The purpose of this experiment was to assess whether OLED is able to efficiently learn theories of comparable quality to hand-crafted rules and state-of-the-art batch learning approaches. We compare OLED to the following: (i) , a hand-crafted set of clauses for the CAVIAR dataset, described in [Artikis et al. (2010)]; (ii) [Skarlatidis et al. (2015)], a probabilistic version of with weights learnt by the Max-Margin weight learning method for Markov Logic Networks (MLNs) of [Huynh and Mooney (2009)]; (iii) XHAIL [Ray (2009)], a hybrid abductive-inductive learner capable of learning programs in the EC. was selected because it was shown to achieve good results on CAVIAR [Skarlatidis et al. (2015)]. XHAIL was selected as one of the few ILP systems that is able to learn theories in the EC. OLED and XHAIL were implemented using the Clingo333http://potassco.sourceforge.net/ answer set solver as the core reasoning component, while the approach used in this experiment was implemented in the LoMRF framework444https://github.com/anskarl/LoMRF for MLNs.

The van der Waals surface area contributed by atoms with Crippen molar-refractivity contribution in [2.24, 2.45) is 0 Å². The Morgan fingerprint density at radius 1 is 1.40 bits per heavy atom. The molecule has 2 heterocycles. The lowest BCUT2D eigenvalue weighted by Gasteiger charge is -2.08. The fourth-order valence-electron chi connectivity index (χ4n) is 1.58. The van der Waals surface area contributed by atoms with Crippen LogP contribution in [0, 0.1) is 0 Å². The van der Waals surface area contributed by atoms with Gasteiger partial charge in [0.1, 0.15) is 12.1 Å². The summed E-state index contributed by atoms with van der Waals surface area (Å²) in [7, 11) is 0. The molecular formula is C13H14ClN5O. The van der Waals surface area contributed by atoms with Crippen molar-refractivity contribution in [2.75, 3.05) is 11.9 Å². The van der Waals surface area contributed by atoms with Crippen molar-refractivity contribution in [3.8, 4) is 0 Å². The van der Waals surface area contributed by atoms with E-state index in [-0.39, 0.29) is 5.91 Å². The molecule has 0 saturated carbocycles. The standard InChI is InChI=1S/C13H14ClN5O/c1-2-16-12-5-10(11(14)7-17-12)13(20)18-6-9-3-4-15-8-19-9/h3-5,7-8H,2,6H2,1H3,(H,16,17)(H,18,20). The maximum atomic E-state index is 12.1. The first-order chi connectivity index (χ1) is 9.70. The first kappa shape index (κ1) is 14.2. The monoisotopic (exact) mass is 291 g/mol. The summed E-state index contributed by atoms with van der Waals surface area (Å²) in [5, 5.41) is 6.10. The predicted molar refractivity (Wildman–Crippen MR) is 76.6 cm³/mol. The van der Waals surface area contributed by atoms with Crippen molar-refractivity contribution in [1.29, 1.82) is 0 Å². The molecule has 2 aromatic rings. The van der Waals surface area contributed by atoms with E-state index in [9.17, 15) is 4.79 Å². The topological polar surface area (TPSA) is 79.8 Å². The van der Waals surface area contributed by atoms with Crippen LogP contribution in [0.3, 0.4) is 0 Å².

To evaluate , [Skarlatidis et al. (2015)] used a fragment of the CAVIAR dataset, which is also the one we use in this experiment. The target complex events in this dataset are related to two persons meeting each other or moving together and the training data consists of the parts of CAVIAR that involve these complex events. The fragment dataset contains a total of 25738 training interpretations. There are 6272 interpretations in which moving occurs and 3722 in which meeting occurs. OLED’s results were achieved using significance , a clause pruning threshold of for meeting and for moving and specialization depth parameter for meeting and for moving. The results reported with this parameter configuration are the best among several other parameter settings that we tried for and . The training time for each run of OLED was the maximum training time of the two parallel processes and .
Results were obtained using 10-fold cross validation and are presented in Table 4(a) in the form of precision, recall and -score. These statistics were micro-averaged over the instances of recognized complex events from each fold of the 10-fold cross validation process. Table 4(a) also presents average training time per fold for all approaches except (where no training is involved), average theory sizes (total number of literals) for OLED and XHAIL, as well as the fixed theory size of and .